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2014
Thompson, RL, Ishijima K, Saikawa E, Corazza M, Karstens U, Patra PK, Bergamaschi P, Chevallier F, Dlugokencky E, Prinn RG, Weiss RF, O'Doherty S, Fraser PJ, Steele LP, Krummel PB, Vermeulen A, Tohjima Y, Jordan A, Haszpra L, Steinbacher M, Van der Laan S, Aalto T, Meinhardt F, Popa ME, Moncrieff J, Bousquet P.  2014.  TransCom N2O model inter-comparison - Part 2: Atmospheric inversion estimates of N2O emissions. Atmospheric Chemistry and Physics. 14:6177-6194.   10.5194/acp-14-6177-2014   AbstractWebsite

This study examines N2O emission estimates from five different atmospheric inversion frameworks based on chemistry transport models (CTMs). The five frameworks differ in the choice of CTM, meteorological data, prior uncertainties and inversion method but use the same prior emissions and observation data set. The posterior modelled atmospheric N2O mole fractions are compared to observations to assess the performance of the inversions and to help diagnose problems in the modelled transport. Additionally, the mean emissions for 2006 to 2008 are compared in terms of the spatial distribution and seasonality. Overall, there is a good agreement among the inversions for the mean global total emission, which ranges from 16.1 to 18.7 TgN yr(-1) and is consistent with previous estimates. Ocean emissions represent between 31 and 38% of the global total compared to widely varying previous estimates of 24 to 38%. Emissions from the northern mid- to high latitudes are likely to be more important, with a consistent shift in emissions from the tropics and subtropics to the mid- to high latitudes in the Northern Hemisphere; the emission ratio for 0-30A degrees N to 30-90A degrees N ranges from 1.5 to 1.9 compared with 2.9 to 3.0 in previous estimates. The largest discrepancies across inversions are seen for the regions of South and East Asia and for tropical and South America owing to the poor observational constraint for these areas and to considerable differences in the modelled transport, especially inter-hemispheric exchange rates and tropical convective mixing. Estimates of the seasonal cycle in N2O emissions are also sensitive to errors in modelled stratosphere-to-troposphere transport in the tropics and southern extratropics. Overall, the results show a convergence in the global and regional emissions compared to previous independent studies.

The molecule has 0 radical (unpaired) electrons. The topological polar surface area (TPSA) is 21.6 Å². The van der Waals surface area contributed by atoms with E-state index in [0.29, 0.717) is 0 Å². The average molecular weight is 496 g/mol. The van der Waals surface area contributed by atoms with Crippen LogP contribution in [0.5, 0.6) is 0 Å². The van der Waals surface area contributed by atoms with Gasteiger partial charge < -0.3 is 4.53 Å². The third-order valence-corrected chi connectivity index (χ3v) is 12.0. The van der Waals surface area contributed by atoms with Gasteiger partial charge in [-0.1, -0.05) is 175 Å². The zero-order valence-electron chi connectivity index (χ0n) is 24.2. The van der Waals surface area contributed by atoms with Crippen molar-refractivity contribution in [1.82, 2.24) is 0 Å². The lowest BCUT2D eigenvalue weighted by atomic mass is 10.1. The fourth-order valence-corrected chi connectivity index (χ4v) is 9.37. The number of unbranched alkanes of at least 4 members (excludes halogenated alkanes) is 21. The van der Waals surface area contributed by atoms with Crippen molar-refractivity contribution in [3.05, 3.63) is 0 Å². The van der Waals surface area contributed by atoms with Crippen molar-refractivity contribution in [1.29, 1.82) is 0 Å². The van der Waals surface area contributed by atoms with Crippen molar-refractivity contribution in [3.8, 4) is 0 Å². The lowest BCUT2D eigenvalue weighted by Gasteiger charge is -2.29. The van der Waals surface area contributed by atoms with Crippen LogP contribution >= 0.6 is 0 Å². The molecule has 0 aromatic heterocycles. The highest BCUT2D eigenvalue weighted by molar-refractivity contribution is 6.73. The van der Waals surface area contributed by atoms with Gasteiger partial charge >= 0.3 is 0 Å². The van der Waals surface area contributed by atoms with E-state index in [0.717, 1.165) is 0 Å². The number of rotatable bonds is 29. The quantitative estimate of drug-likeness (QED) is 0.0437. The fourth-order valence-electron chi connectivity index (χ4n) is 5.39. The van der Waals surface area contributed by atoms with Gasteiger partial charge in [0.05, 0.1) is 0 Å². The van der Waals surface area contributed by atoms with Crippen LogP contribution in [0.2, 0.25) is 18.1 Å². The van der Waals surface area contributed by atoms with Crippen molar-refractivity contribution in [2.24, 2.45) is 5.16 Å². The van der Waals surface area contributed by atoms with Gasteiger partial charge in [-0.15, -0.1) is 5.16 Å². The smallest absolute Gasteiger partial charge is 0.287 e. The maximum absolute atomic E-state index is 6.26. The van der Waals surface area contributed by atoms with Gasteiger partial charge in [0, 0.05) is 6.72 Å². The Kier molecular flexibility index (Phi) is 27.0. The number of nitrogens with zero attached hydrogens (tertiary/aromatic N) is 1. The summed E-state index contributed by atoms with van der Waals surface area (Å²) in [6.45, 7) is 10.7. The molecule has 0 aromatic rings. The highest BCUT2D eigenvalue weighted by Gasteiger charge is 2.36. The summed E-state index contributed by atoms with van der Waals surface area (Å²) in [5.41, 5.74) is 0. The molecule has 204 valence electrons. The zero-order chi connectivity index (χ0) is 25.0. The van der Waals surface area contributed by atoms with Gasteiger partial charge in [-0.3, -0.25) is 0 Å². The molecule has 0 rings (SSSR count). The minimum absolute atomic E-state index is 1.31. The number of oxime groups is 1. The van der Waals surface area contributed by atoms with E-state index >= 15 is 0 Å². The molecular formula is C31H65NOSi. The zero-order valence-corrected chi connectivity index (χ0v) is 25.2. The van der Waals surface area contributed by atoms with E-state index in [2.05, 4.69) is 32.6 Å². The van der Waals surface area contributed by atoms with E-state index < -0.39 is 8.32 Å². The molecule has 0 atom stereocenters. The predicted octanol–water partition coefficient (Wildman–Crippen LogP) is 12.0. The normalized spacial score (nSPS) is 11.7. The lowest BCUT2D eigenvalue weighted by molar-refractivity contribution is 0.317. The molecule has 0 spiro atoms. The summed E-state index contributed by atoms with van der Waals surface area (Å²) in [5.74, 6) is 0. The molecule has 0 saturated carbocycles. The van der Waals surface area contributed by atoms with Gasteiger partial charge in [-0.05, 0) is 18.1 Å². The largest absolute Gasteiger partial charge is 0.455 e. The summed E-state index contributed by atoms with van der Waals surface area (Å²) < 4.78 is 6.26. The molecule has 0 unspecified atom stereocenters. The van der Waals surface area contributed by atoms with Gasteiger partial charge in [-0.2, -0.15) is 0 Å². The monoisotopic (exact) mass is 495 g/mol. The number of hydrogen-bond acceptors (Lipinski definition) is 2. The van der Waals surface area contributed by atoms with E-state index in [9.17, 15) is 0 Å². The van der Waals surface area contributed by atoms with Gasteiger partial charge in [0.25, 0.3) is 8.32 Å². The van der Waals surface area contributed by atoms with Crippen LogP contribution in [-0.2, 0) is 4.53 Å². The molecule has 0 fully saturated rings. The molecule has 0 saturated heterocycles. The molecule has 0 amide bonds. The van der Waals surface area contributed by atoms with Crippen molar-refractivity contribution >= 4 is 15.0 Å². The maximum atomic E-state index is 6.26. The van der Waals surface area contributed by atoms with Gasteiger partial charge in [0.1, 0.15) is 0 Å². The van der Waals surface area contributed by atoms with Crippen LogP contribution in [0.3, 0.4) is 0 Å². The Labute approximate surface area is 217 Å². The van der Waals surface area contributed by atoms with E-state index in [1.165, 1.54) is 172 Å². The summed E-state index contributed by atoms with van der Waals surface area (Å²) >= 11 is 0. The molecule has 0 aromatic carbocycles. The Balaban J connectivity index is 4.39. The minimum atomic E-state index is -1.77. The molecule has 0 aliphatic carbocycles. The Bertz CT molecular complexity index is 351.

2013
Thompson, RL, Dlugokencky E, Chevallier F, Ciais P, Dutton G, Elkins JW, Langenfelds RL, Prinn RG, Weiss RF, Tohjima Y, O'Doherty S, Krummel PB, Fraser P, Steele LP.  2013.  Interannual variability in tropospheric nitrous oxide. Geophysical Research Letters. 40:4426-4431.   10.1002/grl.50721   AbstractWebsite

Observations of tropospheric N2O mixing ratio show significant variability on interannual timescales (0.2ppb, 1 standard deviation). We found that interannual variability in N2O is weakly correlated with that in CFC-12 and SF6 for the northern extratropics and more strongly correlated for the southern extratropics, suggesting that interannual variability in all these species is influenced by large-scale atmospheric circulation changes and, for SF6 in particular, interhemispheric transport. N2O interannual variability was not, however, correlated with polar lower stratospheric temperature, which is used as a proxy for stratosphere-to-troposphere transport in the extratropics. This suggests that stratosphere-to-troposphere transport is not a dominant factor in year-to-year variations in N2O growth rate. Instead, we found strong correlations of N2O interannual variability with the Multivariate ENSO Index. The climate variables, precipitation, soil moisture, and temperature were also found to be significantly correlated with N2O interannual variability, suggesting that climate-driven changes in soil N2O flux may be important for variations in N2O growth rate.